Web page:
Humanitarians at Heart

Warners designate gifts for Alumni Association and undergraduate and medical scholarships

Dr. Bob and Mary Ellen Warner

Dr. Bob and Mary Ellen Warner

OXFORD, Miss. – Dr. Bob and Mary Ellen Warner always manage to find a way to serve others, even on vacation.

“Herb, Dixie, Mary Ellen and I had a little routine,” Bob Warner said, referring to Herb Dewees, former Ole Miss Alumni Association executive director, and his wife, Dixie. In the mid-1990s, the couples frequently traveled together to northern Europe on Alumni Association-sponsored trips.

“When we got to a new hotel, we’d help everyone with their luggage and some Ole Miss alumni, particularly the ladies, had several bags, to say the least. So we would unload the luggage and get everyone settled and then sneak away to get a pizza wherever we were in the world.”

The Warners say it’s the experiences they had and relationships they built through the Alumni Association that inspired them to create the University of Mississippi Life Member Endowment with a $1 million planned gift.

“Bob and Mary Ellen are two of the kindest, most genuine people I’ve had the pleasure of knowing,” said Sheila Dossett, interim executive director of alumni affairs. “We greatly appreciate their involvement in the Alumni Association through the years and their amazing generosity.”

Bob Warner received a biology degree from Ole Miss in 1979 and his medical degree four years later from the UM School of Medicine.

A general, thoracic, vascular surgeon at Arkansas Methodist Medical Center in Paragould, Arkansas, he has worked in northeast Arkansas for more than 25 years. He became the first surgeon in his region to perform minimally invasive abdominal aneurysm repairs, among other innovative vascular procedures.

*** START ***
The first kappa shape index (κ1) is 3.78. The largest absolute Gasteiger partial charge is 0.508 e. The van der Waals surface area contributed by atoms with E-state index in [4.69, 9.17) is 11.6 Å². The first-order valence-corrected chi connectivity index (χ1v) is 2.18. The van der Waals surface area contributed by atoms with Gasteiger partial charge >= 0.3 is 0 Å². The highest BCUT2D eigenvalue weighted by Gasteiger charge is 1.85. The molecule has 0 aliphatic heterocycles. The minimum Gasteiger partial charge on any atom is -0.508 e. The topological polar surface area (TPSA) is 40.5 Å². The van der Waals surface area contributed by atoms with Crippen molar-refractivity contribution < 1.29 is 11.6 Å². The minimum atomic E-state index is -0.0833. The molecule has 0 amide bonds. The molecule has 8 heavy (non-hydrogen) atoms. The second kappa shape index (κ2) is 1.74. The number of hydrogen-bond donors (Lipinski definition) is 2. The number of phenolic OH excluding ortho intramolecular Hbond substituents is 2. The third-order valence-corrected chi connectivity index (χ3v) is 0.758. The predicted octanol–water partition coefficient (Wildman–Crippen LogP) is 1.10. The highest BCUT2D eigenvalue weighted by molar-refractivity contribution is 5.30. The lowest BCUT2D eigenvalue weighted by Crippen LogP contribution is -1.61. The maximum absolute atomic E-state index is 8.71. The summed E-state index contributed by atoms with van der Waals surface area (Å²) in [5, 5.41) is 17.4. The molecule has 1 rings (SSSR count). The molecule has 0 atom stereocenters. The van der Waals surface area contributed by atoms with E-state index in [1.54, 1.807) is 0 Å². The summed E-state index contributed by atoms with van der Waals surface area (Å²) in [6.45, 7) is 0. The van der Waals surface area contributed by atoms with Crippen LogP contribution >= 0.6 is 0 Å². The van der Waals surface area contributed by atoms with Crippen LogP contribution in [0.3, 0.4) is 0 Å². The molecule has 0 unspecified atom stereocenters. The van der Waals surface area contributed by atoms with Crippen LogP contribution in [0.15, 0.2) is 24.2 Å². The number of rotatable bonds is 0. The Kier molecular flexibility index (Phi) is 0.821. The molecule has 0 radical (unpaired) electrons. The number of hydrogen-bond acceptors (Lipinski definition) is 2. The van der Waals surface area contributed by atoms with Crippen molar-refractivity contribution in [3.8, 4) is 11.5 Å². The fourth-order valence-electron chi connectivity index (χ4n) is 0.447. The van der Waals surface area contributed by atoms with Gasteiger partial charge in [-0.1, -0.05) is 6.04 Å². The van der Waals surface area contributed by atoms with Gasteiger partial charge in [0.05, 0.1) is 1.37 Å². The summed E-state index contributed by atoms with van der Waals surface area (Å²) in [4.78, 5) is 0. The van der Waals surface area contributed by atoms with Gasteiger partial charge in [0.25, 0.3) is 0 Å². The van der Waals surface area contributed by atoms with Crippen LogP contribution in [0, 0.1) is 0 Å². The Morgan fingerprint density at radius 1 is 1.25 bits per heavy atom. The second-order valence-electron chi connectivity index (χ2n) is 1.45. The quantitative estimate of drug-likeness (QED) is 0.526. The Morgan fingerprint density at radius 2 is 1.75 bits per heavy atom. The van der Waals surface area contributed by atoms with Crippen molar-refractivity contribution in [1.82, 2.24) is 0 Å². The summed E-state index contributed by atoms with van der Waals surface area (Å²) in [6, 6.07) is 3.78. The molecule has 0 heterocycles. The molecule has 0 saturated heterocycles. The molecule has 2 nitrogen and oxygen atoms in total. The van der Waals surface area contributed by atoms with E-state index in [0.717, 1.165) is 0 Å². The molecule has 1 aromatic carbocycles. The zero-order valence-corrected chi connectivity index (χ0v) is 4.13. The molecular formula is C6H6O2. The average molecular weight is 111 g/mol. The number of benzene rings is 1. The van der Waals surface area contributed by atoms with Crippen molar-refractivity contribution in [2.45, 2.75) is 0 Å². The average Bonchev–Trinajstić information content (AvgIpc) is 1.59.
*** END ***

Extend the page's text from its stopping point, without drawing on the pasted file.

“Our experiences with the Alumni Association have made us realize that the university has a depth and a breadth that reaches, really, across the world,” he said. “I look at my life and say, ‘What’s made my life where I can do some of the things I’ve done and have some success at it?’ and Ole Miss is just in the forefront of my mind.

“So we asked ourselves, ‘What can we do to be sure other people have that same opportunity?’ And I think it’s the idea that you want to give back so other people can have the same experiences.”

Those experiences include the career paths Bob and Mary Ellen, a 1979 nursing graduate, chose to pursue – professions in which the top priority is caring for others. In fact, they met as students at the UM Medical Center, where Mary Ellen was a cardiac nurse and Bob was a cardiovascular surgery resident.

In an effort to help others have a similar UMMC opportunity, the Warners have established the Dr. and Mrs. Robert L. Warner Jr. University Medical Center Scholarship Endowment in addition to their designated gift to the Alumni Association. This gift, valued at $700,000, will support a medical student for up to three years and a nursing student for up to four years.

“We are so grateful to the Warners for recognizing that supporting our students is an investment in the health of generations to come,” said Dr. LouAnn Woodward, vice chancellor for health affairs and dean of the School of Medicine. “We are fortunate to have alumni like these who care deeply about the University of Mississippi Medical Center.”

In addition to the Warners’ gifts to UMMC and the Alumni Association, they have also designated $400,000 to establish the Dr. and Mrs. Robert L. Warner Jr. Scholarship Endowment, which will benefit Ole Miss students from Hinds County, Mary Ellen’s home, and from Hancock and Harrison counties, where Bob was born and raised.

After graduating from medical school and getting married, Bob considered returning home to Bay St. Louis to begin his career, but the opportunity wasn’t there. Instead, the Warners established a cardiac surgery practice in Jonesboro, Arkansas, just two hours from their beloved Ole Miss.